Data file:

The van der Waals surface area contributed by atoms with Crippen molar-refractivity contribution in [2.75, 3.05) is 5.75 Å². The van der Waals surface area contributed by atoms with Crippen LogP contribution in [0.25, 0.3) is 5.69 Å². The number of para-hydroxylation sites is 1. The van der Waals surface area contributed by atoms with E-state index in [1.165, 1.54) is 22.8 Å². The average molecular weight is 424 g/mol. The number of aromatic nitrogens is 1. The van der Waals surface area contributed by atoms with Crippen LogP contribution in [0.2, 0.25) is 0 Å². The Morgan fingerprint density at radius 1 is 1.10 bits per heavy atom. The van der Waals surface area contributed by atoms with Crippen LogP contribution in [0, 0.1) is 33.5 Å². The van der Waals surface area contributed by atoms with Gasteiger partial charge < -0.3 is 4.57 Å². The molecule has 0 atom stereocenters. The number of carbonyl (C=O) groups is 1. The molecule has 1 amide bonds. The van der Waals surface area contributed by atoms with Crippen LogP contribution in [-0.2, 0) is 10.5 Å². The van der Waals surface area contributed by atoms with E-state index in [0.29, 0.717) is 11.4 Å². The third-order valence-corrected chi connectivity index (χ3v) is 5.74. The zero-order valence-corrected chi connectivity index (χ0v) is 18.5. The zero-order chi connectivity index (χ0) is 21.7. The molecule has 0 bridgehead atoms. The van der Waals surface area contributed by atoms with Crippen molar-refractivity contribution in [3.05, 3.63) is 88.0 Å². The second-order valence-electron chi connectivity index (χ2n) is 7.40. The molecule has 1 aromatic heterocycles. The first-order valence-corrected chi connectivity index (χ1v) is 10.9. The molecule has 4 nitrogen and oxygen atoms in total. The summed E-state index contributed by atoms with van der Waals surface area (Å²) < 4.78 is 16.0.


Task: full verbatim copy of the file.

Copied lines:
The van der Waals surface area contributed by atoms with Crippen molar-refractivity contribution in [2.75, 3.05) is 5.75 Å². The van der Waals surface area contributed by atoms with Crippen LogP contribution in [0.25, 0.3) is 5.69 Å². The number of para-hydroxylation sites is 1. The van der Waals surface area contributed by atoms with E-state index in [1.165, 1.54) is 22.8 Å². The average molecular weight is 424 g/mol. The number of aromatic nitrogens is 1. The van der Waals surface area contributed by atoms with Crippen LogP contribution in [0.2, 0.25) is 0 Å². The Morgan fingerprint density at radius 1 is 1.10 bits per heavy atom. The van der Waals surface area contributed by atoms with Crippen LogP contribution in [0, 0.1) is 33.5 Å². The van der Waals surface area contributed by atoms with Gasteiger partial charge < -0.3 is 4.57 Å². The molecule has 0 atom stereocenters. The number of carbonyl (C=O) groups is 1. The molecule has 1 amide bonds. The van der Waals surface area contributed by atoms with Crippen LogP contribution in [-0.2, 0) is 10.5 Å². The van der Waals surface area contributed by atoms with E-state index in [0.29, 0.717) is 11.4 Å². The third-order valence-corrected chi connectivity index (χ3v) is 5.74. The zero-order valence-corrected chi connectivity index (χ0v) is 18.5. The zero-order chi connectivity index (χ0) is 21.7. The molecule has 0 bridgehead atoms. The van der Waals surface area contributed by atoms with Crippen molar-refractivity contribution in [3.05, 3.63) is 88.0 Å². The second-order valence-electron chi connectivity index (χ2n) is 7.40. The molecule has 1 aromatic heterocycles. The first-order valence-corrected chi connectivity index (χ1v) is 10.9. The molecule has 4 nitrogen and oxygen atoms in total. The summed E-state index contributed by atoms with van der Waals surface area (Å²) < 4.78 is 16.0.